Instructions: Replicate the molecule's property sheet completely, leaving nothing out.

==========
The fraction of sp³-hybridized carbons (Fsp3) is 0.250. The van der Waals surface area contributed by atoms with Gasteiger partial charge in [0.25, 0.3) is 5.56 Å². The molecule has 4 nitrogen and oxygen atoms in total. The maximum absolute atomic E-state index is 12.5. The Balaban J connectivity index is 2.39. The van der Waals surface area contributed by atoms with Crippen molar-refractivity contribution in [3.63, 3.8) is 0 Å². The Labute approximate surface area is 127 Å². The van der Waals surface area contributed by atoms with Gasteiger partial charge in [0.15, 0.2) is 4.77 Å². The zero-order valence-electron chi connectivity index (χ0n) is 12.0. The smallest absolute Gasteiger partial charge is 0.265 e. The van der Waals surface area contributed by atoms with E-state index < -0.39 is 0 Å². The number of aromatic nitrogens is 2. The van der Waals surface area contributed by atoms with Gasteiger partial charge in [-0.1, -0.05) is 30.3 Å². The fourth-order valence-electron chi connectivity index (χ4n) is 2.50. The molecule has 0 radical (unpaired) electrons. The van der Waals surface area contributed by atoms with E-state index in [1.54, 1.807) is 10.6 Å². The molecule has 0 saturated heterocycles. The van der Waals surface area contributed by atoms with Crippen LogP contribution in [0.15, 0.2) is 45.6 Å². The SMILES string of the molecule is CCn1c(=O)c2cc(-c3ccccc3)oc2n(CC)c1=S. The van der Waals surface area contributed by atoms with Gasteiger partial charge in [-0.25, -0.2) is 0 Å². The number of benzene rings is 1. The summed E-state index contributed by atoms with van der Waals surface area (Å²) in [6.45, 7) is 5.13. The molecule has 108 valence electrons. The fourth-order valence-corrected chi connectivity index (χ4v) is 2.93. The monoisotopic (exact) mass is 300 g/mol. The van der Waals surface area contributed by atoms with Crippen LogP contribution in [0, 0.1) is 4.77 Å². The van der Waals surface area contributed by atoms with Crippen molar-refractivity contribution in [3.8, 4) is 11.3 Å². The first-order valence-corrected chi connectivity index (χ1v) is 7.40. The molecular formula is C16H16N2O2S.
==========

The fraction of sp³-hybridized carbons (Fsp3) is 0.250. The van der Waals surface area contributed by atoms with Gasteiger partial charge in [0.25, 0.3) is 5.56 Å². The molecule has 4 nitrogen and oxygen atoms in total. The maximum absolute atomic E-state index is 12.5. The Balaban J connectivity index is 2.39. The van der Waals surface area contributed by atoms with Crippen molar-refractivity contribution in [3.63, 3.8) is 0 Å². The Labute approximate surface area is 127 Å². The van der Waals surface area contributed by atoms with Gasteiger partial charge in [0.15, 0.2) is 4.77 Å². The zero-order valence-electron chi connectivity index (χ0n) is 12.0. The smallest absolute Gasteiger partial charge is 0.265 e. The van der Waals surface area contributed by atoms with E-state index < -0.39 is 0 Å². The number of aromatic nitrogens is 2. The van der Waals surface area contributed by atoms with Gasteiger partial charge in [-0.1, -0.05) is 30.3 Å². The fourth-order valence-electron chi connectivity index (χ4n) is 2.50. The molecule has 0 radical (unpaired) electrons. The van der Waals surface area contributed by atoms with E-state index in [1.54, 1.807) is 10.6 Å². The molecule has 0 saturated heterocycles. The van der Waals surface area contributed by atoms with Crippen LogP contribution in [0.15, 0.2) is 45.6 Å². The SMILES string of the molecule is CCn1c(=O)c2cc(-c3ccccc3)oc2n(CC)c1=S. The van der Waals surface area contributed by atoms with Gasteiger partial charge in [-0.25, -0.2) is 0 Å². The number of benzene rings is 1. The summed E-state index contributed by atoms with van der Waals surface area (Å²) in [6.45, 7) is 5.13. The molecule has 108 valence electrons. The fourth-order valence-corrected chi connectivity index (χ4v) is 2.93. The monoisotopic (exact) mass is 300 g/mol. The van der Waals surface area contributed by atoms with Crippen LogP contribution in [0, 0.1) is 4.77 Å². The van der Waals surface area contributed by atoms with Crippen molar-refractivity contribution in [3.8, 4) is 11.3 Å². The first-order valence-corrected chi connectivity index (χ1v) is 7.40. The molecular formula is C16H16N2O2S.